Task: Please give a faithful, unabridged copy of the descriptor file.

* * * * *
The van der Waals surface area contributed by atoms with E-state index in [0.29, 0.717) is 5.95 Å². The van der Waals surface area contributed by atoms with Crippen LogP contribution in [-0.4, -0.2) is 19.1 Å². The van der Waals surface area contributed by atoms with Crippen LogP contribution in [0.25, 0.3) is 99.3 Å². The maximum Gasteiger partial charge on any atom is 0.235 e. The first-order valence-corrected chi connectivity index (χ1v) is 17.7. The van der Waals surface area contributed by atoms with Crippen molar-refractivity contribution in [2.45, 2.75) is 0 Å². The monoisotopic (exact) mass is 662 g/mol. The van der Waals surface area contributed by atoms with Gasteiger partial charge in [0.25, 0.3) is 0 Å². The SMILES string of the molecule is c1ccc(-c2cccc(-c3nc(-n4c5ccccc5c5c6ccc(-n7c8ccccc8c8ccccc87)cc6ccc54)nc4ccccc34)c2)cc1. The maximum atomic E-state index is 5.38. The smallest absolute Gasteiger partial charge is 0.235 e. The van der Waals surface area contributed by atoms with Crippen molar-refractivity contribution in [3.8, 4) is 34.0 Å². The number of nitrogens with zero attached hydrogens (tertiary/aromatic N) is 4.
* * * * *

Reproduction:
The van der Waals surface area contributed by atoms with E-state index in [0.29, 0.717) is 5.95 Å². The van der Waals surface area contributed by atoms with Crippen LogP contribution in [-0.4, -0.2) is 19.1 Å². The van der Waals surface area contributed by atoms with Crippen LogP contribution in [0.25, 0.3) is 99.3 Å². The maximum Gasteiger partial charge on any atom is 0.235 e. The first-order valence-corrected chi connectivity index (χ1v) is 17.7. The van der Waals surface area contributed by atoms with Crippen molar-refractivity contribution in [2.45, 2.75) is 0 Å². The monoisotopic (exact) mass is 662 g/mol. The van der Waals surface area contributed by atoms with Gasteiger partial charge in [0.25, 0.3) is 0 Å². The SMILES string of the molecule is c1ccc(-c2cccc(-c3nc(-n4c5ccccc5c5c6ccc(-n7c8ccccc8c8ccccc87)cc6ccc54)nc4ccccc34)c2)cc1. The maximum atomic E-state index is 5.38. The smallest absolute Gasteiger partial charge is 0.235 e. The van der Waals surface area contributed by atoms with Crippen molar-refractivity contribution in [3.8, 4) is 34.0 Å². The number of nitrogens with zero attached hydrogens (tertiary/aromatic N) is 4.